Constitution of the ALTs
There are eight ALTs, seven for England and one for Wales. Each of the ALTs covers a specific geographic area as laid down in the Agricultural Land Tribunals (Area) Order 1982 (SI 1982/97.)
- is an independent statutory body with jurisdiction only within its own geographical area;
- is constituted afresh for hearing each case;
- consists of a Chairman and two lay members nominated by the Chairman;
The Chairman also has the discretion, rarely exercised, to nominate two Assessors from a panel of professional experts nominated by the Royal Institution of Chartered Surveyors.
Appointments to the ALTs
As for many other Tribunals, the Lord Chancellor is responsible for the appointment and re-appointment of Chairmen, Deputy Chairmen and lay members of the ALTs. For each ALT area, the Lord Chancellor appoints:
Statutory functions of the ALTs
The statutory functions of the Tribunal are as follows:
|The Hill Farming Act 1946|
|Section 21||(as amended by Section 8 of the Agricultural Act 1958). Application by tenant for direction to avoid or relax a covenant etc against the burning of heather or grass.|
|Agriculture Act 1947|
|Section 89||This section, relating to the sub-division of agricultural units, has never been brought into operation but it does provide for reference to the Agricultural Land Tribunals.|
|Land Drainage Act 1991|
|Sections 28 and 30||
Applications for directions in regard to the tending of ditches or the carrying out of drainage work on neighbouring land and also related matters.
|The Agricultural Holdings Act 1986|
|Section 11||Application for direction for the provision, alteration or repair of fixed equipment.|
|Section 26(1)||Application for consent to operation of notice to quit.|
|Section 26(3) and Schedule 3 Part II and Para 9||Application for certificate of bad husbandry|
|Section 27(5)||Application for variation or revocation of conditions previously imposed on consents by the Tribunal.|
|Section 39||Application by a close relative (or relatives) of a deceased tenant for a direction entitling him to a tenancy of the holding.|
|Section 41||Application by a not fully eligible close relative for a determination that he be treated as eligible for the purpose of Sections 36 to 48.|
|Section 44||Application by a landlord for the consent to the operation of a notice to quit.|
|Section 53||Application by person nominated by retiring tenant for a direction entitling him to a tenancy.|
|Section 67(3)||Application for approval to carry out certain long term improvements; and application for decision that landlord has failed to carry out improvements within a reasonable time.|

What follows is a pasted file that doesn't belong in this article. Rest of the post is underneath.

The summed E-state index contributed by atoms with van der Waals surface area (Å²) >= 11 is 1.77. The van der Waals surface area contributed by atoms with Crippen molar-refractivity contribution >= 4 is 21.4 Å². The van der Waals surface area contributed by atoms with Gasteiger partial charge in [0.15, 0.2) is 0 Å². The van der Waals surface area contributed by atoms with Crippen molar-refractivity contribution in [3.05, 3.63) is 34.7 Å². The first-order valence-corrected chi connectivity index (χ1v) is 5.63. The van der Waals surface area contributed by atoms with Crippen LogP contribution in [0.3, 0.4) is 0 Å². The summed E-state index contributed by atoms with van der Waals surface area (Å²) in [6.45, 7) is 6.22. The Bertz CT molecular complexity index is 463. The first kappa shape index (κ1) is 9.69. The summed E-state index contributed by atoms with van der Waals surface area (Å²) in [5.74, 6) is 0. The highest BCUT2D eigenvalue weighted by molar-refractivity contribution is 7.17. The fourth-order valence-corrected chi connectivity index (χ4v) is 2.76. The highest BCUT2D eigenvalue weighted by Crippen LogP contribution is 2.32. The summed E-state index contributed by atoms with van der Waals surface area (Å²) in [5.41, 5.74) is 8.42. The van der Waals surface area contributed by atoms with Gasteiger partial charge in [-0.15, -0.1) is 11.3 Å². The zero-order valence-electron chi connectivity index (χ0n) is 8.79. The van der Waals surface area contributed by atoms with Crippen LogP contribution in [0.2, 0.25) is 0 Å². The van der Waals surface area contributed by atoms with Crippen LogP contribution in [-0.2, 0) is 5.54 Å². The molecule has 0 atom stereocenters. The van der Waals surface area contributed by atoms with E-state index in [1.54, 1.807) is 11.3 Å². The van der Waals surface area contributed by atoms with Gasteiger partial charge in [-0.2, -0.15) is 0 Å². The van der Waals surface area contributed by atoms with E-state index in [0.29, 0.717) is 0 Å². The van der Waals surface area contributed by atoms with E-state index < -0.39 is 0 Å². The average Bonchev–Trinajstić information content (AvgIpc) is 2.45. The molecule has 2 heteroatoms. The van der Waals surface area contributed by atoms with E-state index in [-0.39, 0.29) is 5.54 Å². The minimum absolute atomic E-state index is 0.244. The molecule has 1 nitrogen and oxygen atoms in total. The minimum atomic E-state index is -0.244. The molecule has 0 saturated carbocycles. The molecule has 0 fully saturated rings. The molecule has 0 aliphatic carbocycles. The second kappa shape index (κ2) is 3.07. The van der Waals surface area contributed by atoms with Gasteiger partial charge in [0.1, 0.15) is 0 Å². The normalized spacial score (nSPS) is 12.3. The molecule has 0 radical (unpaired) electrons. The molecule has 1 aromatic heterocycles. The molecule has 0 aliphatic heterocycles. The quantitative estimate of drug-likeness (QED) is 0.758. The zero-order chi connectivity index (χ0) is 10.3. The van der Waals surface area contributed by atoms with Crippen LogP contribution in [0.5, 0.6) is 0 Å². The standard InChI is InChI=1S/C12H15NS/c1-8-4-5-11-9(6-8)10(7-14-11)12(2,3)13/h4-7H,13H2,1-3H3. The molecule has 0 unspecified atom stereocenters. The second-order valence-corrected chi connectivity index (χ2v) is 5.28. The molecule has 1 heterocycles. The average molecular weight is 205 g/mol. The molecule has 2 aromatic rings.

|Section 80(1)||Application for direction that an agricultural holding shall be treated as a market garden.|
|The Agricultural Holdings (Arbitration on Notices) Order 1987|
|Article 13||Application by tenant for postponement of operation of notice to quit.|
There is currently no requirement for payment of a fee on making an application to the ALT. Defra meets the costs of the ALT itself, including the cost of the hearing. Applicants and other affected parties must meet their own costs incurred in making an application, e.g. travelling costs to attend a hearing or site inspection, the cost of professional advice/representation.
Where the ALT considers that any party to the proceedings has acted frivolously, vexatiously or oppressively, the ALT has the power to order that person to pay to any other person a specified sum incurred by him or the taxed amount of those costs (i.e. where parties cannot agree on such costs, the County Court will decide). Under section 27(7) of the Agricultural Holdings Act 1986, the Tribunal may, in proceedings under that section, by order provide for the payment by any party of such sum as the Tribunal consider a reasonable contribution towards costs.
The Tribunals are committed to providing a high quality and efficient service to its users. If you are dissatisfied with the service you have received from any part of the Tribunal, you can complain by following the procedures set out in the Tribunals' Protocol for Complaints Relating to Agricultural Land Tribunals (England and Wales) (March 2008, PDF, 151 KB).
Further information and application forms
For further information about the procedures of the ALTs and application forms, please contact the relevant Tribunal secretary.
modified: 17 January 2010
Page published: 26 November 2003